In 1936, the Cumberland Highways Committee considered, and rejected, a proposal to make the pass more accessible to motorised vehicles by laying down a new road surface and making other improvements. However, during the Second World War the War Office used the area for tank training, completely destroying the existing road surface. After the war the damage was repaired and the road tarmaced. A decade after the local government had rejected opening the highway to vehicles, the war's legacy had inadvertently created a direct motor route between Ambleside and Eskdale for the first time.
The courses of the Roman and modern roads are not identical. The Roman highway is to the north of the modern road on the western side of the pass and to the south on the eastern side.
- ^ a b "Spot height Ordnance Survey". Ordnance Survey. Retrieved 22 August 2015.
- ^ Armstrong, A. M.; Mawer, A.; Stenton, F.M.; Dickins, B. (1950). The Place-names of Cumberland. Vol. 1: Eskdale, Cumberland and Leath Wards. Cambridge University Press. p. 343. OCLC 1154195833.
- ^ a b Corfield 2010, p. 13.
- ^ Warren, Simon (20 July 2012). "Britain's top 10 toughest cycle climbs". The Guardian. Retrieved 12 May 2015.
- ^ a b Robinson-Tate, Michaela (15 July 2014). "In praise of Britain's two most outrageous roads – Wrynose and Hardknott passes". The Guardian. Retrieved 12 May 2015.
- ^ Corfield 2010, pp. 13, 15.
- ^ a b c Heptinstall, Simon (4 January 2022). "The Hardknott Pass: Britain's wildest road". BBC Travel. Retrieved 8 January 2022.
- ^ "Police advise driving safely after cold spell". ITV News. 23 February 2015. Retrieved 12 May 2015.
- ^ "Motorists warned to drive safely as cold snap continues in Cumbria". The Westmorland Gazette. 23 February 2015. Retrieved 12 May 2015.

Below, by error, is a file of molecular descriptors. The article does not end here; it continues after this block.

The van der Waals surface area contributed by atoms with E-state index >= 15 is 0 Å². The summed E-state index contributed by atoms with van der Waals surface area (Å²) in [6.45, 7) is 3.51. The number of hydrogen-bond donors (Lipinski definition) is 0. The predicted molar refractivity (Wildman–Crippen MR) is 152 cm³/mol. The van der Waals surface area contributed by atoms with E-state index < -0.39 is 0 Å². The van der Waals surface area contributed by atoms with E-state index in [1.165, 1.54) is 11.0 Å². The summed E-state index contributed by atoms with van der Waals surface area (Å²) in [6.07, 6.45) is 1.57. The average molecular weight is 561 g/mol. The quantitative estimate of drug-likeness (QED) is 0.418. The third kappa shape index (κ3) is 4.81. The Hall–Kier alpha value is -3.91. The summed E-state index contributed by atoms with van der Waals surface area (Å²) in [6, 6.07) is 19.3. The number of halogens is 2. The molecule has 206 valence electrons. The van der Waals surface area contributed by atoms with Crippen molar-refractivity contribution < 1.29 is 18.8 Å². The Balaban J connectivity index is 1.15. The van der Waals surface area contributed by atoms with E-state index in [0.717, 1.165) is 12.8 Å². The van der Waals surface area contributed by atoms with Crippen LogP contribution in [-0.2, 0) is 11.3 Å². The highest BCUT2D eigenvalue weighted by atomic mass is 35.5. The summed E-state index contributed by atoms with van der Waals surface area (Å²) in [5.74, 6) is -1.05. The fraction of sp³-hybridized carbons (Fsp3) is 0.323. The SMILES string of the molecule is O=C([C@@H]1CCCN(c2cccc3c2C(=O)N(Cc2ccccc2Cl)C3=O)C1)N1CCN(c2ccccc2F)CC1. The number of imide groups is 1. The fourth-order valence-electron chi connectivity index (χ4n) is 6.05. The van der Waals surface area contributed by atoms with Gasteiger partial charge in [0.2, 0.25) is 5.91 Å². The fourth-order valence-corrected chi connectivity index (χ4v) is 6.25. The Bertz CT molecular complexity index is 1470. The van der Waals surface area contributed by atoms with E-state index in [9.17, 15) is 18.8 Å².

- ^ "Highway Code Rule 155". Crown copyright. Retrieved 28 December 2021.
- ^ Reynolds, Hannah (16 December 2015) [17 November 2014]. "How to ride faster up short, steep hills". Cycling Weekly. Retrieved 12 May 2015.
- ^ Abbott, Marc (7 January 2015). "The six best cycling sportives of 2015". The Daily Telegraph. Retrieved 12 May 2015.
- ^ Bennett, Tom (26 December 2020). "Cycling feature: Why Hardknott Pass was the ultimate test for the Average Man" (Geographically limited availability). Eurosport.
- ^ Gower, Amanda (4 October 2006) [10 September 2004]. "Doing it the Hard(knott) way". BBC News. Retrieved 8 January 2022.
- ^ a b Brown 2010, p. 290.
- ^ a b c Kirkup 2011, p. 64.
- ^ The Countryman, v.51-52 (1950), 309
- ^ Marshall, John Duncan; Walton, John K. (1981). The Lake Counties from 1830 to the Mid-Twentieth Century: A Study in Regional Change. Manchester University Press. p. 195. ISBN 9780719008245.
- ^ CTC Guide, 1911, p.116.
- ^ "Over the worst hills in England", Autocar, 12 July 1913, 49-53
- Brown, Jules (2010). The Rough Guide to the Lake District. Rough Guides UK. ISBN 978-1-848-36698-5.
- Corfield, David (2010). Roads with a View: England's Greatest Views and How to Find Them by Road. Veloce Publishing Ltd. ISBN 978-1-845-84350-2.
- Kirkup, Rob (2011). Ghostly Cumbria. The History Press. ISBN 978-0-750-95989-6.